LONDON • Diesel engines dating from the early 1960s have rolled into action again to ensure that the holiday plans of tourists in the Lake District in Britain stay on track.
A fleet of vintage locomotives have been drafted to revive train services on a route controversially closed recently after timetable changes led to a chronic driver shortage across much of the country.
West Coast Railways, which usually operates so-called "steam specials" aimed at train enthusiasts, will carry passengers for free along the Lakes Line in northern England, bankrolled by a £5,500 (S$9,900) daily payment from the Department for Transport (DFT).
Services on the 16km route, which takes travellers from Oxenholme (on the main line from London) to Windermere in the heart of the Lake District national park, will operate six times daily each way for a period of two weeks at least.
Passengers have faced thousands of cancellations and delays on services run by Northern, a subsidiary of Deutsche Bahn's Arriva arm, since a new timetable was introduced last month.
On the Lakes route, the company responded by halting trains until July 2 at least, replacing them with a slower bus service just as the area famous for poet William Wordsworth, Peter Rabbit author Beatrix Potter and hillwalking heads into the peak tourist season.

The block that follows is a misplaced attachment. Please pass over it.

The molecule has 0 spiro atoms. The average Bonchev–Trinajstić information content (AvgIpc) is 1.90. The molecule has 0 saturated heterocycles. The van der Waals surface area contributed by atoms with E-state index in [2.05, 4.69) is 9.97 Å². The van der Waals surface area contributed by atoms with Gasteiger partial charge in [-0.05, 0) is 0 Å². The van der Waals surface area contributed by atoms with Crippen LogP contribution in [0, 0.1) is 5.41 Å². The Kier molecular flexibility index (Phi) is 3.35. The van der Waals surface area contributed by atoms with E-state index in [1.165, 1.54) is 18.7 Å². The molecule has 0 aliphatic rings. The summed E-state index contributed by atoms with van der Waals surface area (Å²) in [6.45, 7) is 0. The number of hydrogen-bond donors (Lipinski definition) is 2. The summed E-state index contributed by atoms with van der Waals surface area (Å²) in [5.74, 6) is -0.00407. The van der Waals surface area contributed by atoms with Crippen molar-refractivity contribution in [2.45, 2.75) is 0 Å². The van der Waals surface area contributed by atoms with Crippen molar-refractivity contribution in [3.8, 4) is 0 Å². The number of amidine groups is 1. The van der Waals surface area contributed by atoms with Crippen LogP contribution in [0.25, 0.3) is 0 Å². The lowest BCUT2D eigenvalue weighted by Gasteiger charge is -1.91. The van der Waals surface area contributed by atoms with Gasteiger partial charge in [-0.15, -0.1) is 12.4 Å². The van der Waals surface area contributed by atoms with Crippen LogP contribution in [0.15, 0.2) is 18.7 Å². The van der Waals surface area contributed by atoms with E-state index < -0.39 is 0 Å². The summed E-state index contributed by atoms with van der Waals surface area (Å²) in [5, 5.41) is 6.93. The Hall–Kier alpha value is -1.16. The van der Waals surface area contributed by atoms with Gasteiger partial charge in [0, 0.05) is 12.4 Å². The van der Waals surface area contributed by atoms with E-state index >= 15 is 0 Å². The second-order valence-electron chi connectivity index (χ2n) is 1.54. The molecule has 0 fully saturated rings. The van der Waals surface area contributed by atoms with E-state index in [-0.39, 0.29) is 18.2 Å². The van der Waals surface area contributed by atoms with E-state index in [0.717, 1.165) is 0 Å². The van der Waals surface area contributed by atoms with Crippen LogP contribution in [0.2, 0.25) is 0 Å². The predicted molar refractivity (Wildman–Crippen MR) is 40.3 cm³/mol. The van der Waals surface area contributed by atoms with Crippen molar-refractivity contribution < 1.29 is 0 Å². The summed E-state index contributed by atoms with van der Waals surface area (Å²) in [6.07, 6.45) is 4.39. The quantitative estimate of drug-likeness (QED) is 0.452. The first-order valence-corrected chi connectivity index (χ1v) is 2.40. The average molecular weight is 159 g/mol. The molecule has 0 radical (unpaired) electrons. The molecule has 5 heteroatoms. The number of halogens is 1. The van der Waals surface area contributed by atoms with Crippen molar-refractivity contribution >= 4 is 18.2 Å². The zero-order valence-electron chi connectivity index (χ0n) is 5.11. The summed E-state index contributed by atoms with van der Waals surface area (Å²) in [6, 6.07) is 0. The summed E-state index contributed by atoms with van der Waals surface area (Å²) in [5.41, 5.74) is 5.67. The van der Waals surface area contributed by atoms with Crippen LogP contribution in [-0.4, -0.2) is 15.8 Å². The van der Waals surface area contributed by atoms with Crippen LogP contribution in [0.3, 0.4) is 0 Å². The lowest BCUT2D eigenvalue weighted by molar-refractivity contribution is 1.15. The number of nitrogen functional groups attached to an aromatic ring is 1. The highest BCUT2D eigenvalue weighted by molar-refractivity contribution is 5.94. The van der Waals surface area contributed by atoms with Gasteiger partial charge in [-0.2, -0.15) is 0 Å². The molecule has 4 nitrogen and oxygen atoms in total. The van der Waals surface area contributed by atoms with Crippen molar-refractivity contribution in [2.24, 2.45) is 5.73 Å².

West Coast Rail managing director Patricia Marshall said her company - best known for running steam services along a route in Scotland made famous by the Harry Potter films - stepped in to intervene after visitors, many of them foreign, struggled to make sense of the new arrangements.
She telephoned former Liberal Democrat leader Tim Farron, who represents the area in parliament, offering to provide a service, and he took up the issue with the transport ministry and track operator Network Rail.
Test trains were due to run, but such was the number of people on the platform that they entered service almost immediately, Ms Marshall said.
West Coast would be prepared to maintain the operation for longer if required and could even run a steam train on the route, she added.
While she has some sympathy for Northern as "drivers are hard to come by", the Deutsche Bahn unit had not sought out assistance.
The DFT agreed to the plan as Transport Secretary Chris Grayling faced a no-confidence vote in the House of Commons called by the opposition Labour Party over the disruption at Northern and Govia Thameslink Railway, which operates commuter trains into London.
While Mr Grayling survived by 20 votes, Govia Thameslink Railway chief executive Charles Horton resigned over the disruption, saying he understood that passengers had become "hugely frustrated" at the travel turmoil caused by the timetable changes.
The DFT said that in allowing West Coast Rail to step in on the Lakes route, it has also made clear to Northern that there must be "a full resumption of services" as soon as possible.
Before West Coast provided a lifeline, local businessmen had feared the service cancellations would derail their operations.
Mr Nigel Wilkinson, managing director of Windermere Lake Cruises, said: "This could not have happened at a worse time for the visitor economy. We are at the start of the busiest four months of the year."
Now, foreigner and local visitors can get back on track to enjoying the charms of the Lake District.